Much research has been done in sports nutrition in recent years as the demand for performance-enhancing substances increases. Higher intake of nitrates from the diet can increase the bioavailability of nitric oxide (NO) via the nitrate-nitrite-NO pathway. Nevertheless, the increased availability of NO does not always lead to improved performance in some individuals. This review aims to evaluate the relationship between the athlete's training status and the change in time trial performance after increased dietary nitrate intake. Articles indexed by Scopus and PubMed published from 2015 to 2019 were reviewed. Thirteen articles met the eligibility criteria: clinical trial studies on healthy participants with different training status (according to VO2max), conducting time trial tests after dietary nitrate supplementation. The PRISMA guidelines were followed to process the review. We found a statistically significant relationship between VO2max and ergogenicity in time trial performance using one-way ANOVA (p = 0.001) in less-trained athletes (VO2 < 55 mL/kg/min). A strong positive correlation was observed in experimental situations using a chronic supplementation protocol but not in acute protocol situations. In the context of our results and recent histological observations of muscle fibres, there might be a fibre-type specific role in nitric oxide production and, therefore, supplement of ergogenicity.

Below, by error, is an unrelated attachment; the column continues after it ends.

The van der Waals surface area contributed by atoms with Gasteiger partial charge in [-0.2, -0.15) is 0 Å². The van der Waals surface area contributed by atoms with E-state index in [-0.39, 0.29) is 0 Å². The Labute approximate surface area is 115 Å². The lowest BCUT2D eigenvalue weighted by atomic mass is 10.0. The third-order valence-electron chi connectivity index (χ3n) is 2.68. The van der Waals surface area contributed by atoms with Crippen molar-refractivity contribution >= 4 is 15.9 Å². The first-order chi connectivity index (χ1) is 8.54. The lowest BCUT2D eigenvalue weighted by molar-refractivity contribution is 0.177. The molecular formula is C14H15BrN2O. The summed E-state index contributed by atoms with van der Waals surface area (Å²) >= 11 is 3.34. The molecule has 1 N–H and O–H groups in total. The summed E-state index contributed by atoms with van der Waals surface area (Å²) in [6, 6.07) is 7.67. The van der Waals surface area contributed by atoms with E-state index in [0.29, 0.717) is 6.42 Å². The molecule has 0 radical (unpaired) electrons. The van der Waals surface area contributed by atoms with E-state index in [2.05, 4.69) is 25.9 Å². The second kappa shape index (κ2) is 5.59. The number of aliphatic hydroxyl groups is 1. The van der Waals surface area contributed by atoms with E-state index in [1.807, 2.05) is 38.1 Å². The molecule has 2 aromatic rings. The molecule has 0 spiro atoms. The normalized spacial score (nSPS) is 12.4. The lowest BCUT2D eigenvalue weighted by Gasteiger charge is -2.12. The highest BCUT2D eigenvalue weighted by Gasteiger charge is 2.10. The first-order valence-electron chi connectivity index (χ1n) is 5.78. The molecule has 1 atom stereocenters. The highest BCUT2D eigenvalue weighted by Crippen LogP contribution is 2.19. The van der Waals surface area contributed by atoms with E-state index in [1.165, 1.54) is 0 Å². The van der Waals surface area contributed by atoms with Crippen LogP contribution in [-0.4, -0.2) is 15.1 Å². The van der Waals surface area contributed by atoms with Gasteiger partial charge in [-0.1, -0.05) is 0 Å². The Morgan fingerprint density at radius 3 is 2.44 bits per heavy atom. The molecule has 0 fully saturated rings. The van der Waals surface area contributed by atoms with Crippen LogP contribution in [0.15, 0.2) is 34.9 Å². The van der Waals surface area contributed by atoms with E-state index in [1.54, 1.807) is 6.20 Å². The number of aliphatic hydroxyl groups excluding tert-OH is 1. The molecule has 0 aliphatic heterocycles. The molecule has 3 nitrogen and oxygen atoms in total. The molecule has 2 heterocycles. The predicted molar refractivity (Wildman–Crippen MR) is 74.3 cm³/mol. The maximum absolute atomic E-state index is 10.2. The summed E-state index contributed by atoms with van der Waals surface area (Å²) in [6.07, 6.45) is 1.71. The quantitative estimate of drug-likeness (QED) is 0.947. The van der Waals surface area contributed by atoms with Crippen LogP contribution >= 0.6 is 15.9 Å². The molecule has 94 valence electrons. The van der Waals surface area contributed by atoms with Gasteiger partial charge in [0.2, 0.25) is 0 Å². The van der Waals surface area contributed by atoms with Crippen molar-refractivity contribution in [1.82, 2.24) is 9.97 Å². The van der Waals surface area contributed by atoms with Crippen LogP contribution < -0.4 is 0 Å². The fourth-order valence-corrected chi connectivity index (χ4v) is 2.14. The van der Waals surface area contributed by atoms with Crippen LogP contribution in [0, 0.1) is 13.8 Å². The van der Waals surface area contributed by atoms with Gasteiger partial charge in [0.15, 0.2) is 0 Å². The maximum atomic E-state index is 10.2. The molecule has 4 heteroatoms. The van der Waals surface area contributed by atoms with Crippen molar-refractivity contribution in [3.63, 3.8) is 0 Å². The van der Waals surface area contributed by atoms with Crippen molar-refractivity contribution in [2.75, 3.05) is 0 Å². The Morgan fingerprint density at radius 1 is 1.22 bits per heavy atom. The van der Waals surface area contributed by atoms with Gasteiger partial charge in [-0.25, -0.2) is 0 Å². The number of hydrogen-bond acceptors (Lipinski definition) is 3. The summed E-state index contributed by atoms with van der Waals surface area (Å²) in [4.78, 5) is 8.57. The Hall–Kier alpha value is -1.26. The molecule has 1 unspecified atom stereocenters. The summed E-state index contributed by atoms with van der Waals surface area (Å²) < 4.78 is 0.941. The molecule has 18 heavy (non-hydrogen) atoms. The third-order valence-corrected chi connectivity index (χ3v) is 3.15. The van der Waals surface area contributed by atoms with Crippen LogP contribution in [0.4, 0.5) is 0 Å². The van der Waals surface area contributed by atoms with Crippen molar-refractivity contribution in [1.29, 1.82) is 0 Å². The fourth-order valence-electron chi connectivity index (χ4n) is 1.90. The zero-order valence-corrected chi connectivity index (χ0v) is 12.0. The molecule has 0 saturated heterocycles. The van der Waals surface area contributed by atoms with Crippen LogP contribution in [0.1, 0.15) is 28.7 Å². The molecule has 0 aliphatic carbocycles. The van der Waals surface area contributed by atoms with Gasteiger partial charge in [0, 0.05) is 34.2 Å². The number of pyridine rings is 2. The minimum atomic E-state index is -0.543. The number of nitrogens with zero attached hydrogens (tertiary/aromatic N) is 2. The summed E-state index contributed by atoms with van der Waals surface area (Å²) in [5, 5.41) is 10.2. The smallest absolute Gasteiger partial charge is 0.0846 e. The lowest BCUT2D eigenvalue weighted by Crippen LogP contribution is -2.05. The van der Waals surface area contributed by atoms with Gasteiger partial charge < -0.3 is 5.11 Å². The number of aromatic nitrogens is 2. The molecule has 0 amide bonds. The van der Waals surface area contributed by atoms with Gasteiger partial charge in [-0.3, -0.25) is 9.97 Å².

Keywords: dietary supplements; muscle fibres; nitric oxide; oxygen consumption; physical activity.